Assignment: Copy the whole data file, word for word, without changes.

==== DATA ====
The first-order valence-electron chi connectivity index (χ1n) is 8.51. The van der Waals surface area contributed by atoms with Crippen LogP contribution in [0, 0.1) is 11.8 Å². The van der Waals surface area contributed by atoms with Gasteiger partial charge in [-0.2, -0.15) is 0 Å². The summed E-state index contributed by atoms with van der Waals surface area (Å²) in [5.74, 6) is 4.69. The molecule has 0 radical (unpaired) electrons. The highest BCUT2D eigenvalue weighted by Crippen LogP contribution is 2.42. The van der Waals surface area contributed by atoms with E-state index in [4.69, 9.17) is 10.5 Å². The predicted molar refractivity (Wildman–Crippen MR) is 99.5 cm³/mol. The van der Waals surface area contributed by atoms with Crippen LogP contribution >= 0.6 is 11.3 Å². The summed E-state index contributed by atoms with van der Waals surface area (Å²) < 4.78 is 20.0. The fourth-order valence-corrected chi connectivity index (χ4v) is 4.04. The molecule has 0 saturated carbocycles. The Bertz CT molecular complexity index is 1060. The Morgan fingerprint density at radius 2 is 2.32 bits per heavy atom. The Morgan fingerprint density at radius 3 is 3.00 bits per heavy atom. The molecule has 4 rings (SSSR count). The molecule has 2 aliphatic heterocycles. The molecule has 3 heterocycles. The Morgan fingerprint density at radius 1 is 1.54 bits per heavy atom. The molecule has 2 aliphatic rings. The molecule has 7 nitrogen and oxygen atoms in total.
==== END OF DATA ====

The first-order valence-electron chi connectivity index (χ1n) is 8.51. The van der Waals surface area contributed by atoms with Crippen LogP contribution in [0, 0.1) is 11.8 Å². The van der Waals surface area contributed by atoms with Gasteiger partial charge in [-0.2, -0.15) is 0 Å². The summed E-state index contributed by atoms with van der Waals surface area (Å²) in [5.74, 6) is 4.69. The molecule has 0 radical (unpaired) electrons. The highest BCUT2D eigenvalue weighted by Crippen LogP contribution is 2.42. The van der Waals surface area contributed by atoms with E-state index in [4.69, 9.17) is 10.5 Å². The predicted molar refractivity (Wildman–Crippen MR) is 99.5 cm³/mol. The van der Waals surface area contributed by atoms with Crippen LogP contribution >= 0.6 is 11.3 Å². The summed E-state index contributed by atoms with van der Waals surface area (Å²) < 4.78 is 20.0. The fourth-order valence-corrected chi connectivity index (χ4v) is 4.04. The molecule has 0 saturated carbocycles. The Bertz CT molecular complexity index is 1060. The Morgan fingerprint density at radius 2 is 2.32 bits per heavy atom. The Morgan fingerprint density at radius 3 is 3.00 bits per heavy atom. The molecule has 4 rings (SSSR count). The molecule has 2 aliphatic heterocycles. The molecule has 3 heterocycles. The Morgan fingerprint density at radius 1 is 1.54 bits per heavy atom. The molecule has 2 aliphatic rings. The molecule has 7 nitrogen and oxygen atoms in total.